On Poison Filtration
I recently found this in a piece of filtered-out spam awaiting its demise
in a purge queue. It was one of the ones peddling CDs full of harvested
email addresses. I won't go into the merits or truth of their claims, but
here's an excerpt:
Remember those 200 million lines of addresses, here's what
we did with them...
1. Cleaned and eliminated all duplicates. This process,
alone, reduced the list into a manageable number.
2. Next, we brought in a filter list of 400+ words/phrases
to clean even more. No addresses with inappropriate or
profane wording survived!
3. Then, a special filter file was used to eliminate the
"Web Poisoned" e-mail addresses from the list. Our
EXCLUSIVE system reduced these "poison" addresses to near
4. Next we used our private database of thousands of known
"extremists" and kicked off every one we could find. NOTE:
We maintain the world's largest list of individuals and
groups that are opposed to any kind of commercial
e-marketing... they are gone, nuked!
On the one hand, most of this doesn't deserve the dignity of a response,
or indeed a repository anywhere outside /dev/null. However, they do cover,
approximately, the normal known methods for sanitizing spam databases. So
here's some brief correlated notes:
- Duplicate elimination: most of us that do legitimate programming work
call this "hashing," mostly because a hash table is one of the quicker ways to
render data unique. On a UNIX box it'd be quickest just to pipe the thing
through sort -u, but most spammers are subcompetents on Windoze machines with
no engineering experience. Be that as it may, it's irrelevant for poisoning
- There are two obvious counters to munged email addresses, e.g.
email@example.com. One is simply to drop any address that matches a
possibly-munged word, of which the word 'spam' itself is almost certainly
the most common. That works, kills off a fair number of legitimate
addresses while also getting a significant portion of the munged ones.
The other is to try to reverse the munging. Simply removing the word spam
and adjusting nearby separators (@, .) is easy enough. The number of
permutations of munging is pretty large, and the more of them one writes
algorithms to counter the more legitimate data gets discarded. This ilk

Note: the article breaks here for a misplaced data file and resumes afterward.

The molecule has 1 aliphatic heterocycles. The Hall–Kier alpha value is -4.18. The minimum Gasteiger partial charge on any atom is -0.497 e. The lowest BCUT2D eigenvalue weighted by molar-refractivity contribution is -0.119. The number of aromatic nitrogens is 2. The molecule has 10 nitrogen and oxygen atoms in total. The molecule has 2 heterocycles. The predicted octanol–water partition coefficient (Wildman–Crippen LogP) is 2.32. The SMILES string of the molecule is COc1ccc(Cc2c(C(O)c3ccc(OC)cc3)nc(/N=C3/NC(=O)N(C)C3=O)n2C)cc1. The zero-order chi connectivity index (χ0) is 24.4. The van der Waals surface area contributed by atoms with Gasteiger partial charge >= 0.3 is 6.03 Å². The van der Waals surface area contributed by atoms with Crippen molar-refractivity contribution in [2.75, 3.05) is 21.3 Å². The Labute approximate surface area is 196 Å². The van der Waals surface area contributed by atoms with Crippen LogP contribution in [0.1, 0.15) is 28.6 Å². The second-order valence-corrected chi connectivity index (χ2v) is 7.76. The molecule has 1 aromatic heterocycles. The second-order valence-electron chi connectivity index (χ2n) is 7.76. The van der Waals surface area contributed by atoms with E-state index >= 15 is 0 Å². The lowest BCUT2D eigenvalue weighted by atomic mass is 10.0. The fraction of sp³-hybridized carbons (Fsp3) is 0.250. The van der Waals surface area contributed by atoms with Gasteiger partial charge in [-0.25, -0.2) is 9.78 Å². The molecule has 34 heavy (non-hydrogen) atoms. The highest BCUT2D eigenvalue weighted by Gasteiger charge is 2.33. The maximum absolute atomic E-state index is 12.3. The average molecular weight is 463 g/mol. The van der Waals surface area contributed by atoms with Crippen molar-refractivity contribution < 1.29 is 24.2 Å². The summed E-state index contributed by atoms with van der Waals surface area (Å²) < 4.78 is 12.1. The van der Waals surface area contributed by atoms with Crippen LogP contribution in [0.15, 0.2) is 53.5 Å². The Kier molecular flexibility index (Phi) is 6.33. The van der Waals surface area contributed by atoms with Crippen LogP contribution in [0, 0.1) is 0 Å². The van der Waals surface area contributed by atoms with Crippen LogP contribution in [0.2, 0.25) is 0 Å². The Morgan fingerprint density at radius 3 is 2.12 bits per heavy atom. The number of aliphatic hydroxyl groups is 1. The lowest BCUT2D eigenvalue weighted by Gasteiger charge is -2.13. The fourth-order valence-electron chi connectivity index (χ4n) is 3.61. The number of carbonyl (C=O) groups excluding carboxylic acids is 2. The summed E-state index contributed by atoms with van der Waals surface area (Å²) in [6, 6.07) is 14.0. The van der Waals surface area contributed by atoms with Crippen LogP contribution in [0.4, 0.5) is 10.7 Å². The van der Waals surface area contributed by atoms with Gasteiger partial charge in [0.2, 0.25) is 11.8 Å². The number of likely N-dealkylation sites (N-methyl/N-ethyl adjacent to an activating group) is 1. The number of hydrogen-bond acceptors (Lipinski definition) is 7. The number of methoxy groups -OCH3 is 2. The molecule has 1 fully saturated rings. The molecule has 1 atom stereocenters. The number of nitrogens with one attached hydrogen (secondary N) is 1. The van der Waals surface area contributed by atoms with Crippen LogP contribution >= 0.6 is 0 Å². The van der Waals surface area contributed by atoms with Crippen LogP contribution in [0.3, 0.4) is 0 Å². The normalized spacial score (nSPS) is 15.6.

sells by quantity only -- there's no benefit to the addresslist marketers to
lower their numbers in the interests of quality, which can't really be
measured in a clandestine fashion anyway. Somewhere in Usenet there's a
poster who favored the poster address
firstname.lastname@example.org; this is roughly the sort
of thing that gets filtered out; so much the better. :)
- Poison filters. Ah, the important part relative to sugarplum.
Annoyingly, this paragraph doesn't drop many hints. The term "special
filter file" is meaningless -- "file full of regular expressions" is the
closest likely analog. The same principle applies here as with de-munging;
the number of permutations is pretty large. Some is easy -- addresses where
the username is a number (numbers aren't valid usernames on UNIX hosts
anyway); addresses containing a letter-number ratio greater than, say, 0.4;
invalid TLDs, and so forth. Statistical filtration of addresses (e.g.
number-letter-punctuation ratios) will likely achieve some minimal success
with poison generated from byte-random output, e.g. email@example.com; this
will have a fairly high loss-rate of real data. Sugarplum's address
generation, as of 0.8.2 (as opposed to the fraction of its output that
consists of the addresses of known spammers) uses random dictionary words as
hostnames in the US TLDs, with randomly-generated usernames based on a
weighted sampling of letters and numbers in an RFC-valid fashion. The
weakest part of that tactic is that a DNS MX- and A-record lookup on each
address can generally remove most poisoned addresses whose names are made of
random words. A future sugarplum release may have the option to use
preselected known-good hostnames (especially those in culpable positions,
e.g. legislative bodies and ISP/NSPs who don't properly kill off their
spammers) for some fraction of the output. TLD selection is weighted in
.com's favor, and most every dictionary-word .com domain is taken, resulting
in a lot of valid MX returns especially for one-word hostnames, e.g.
word.com. A future version of sugarplum will also offer configuration on
the frequency of the number of words joined to make the hostname -- weighted
strongly in favor of 1, f'rinstance, to increase false-positives on MX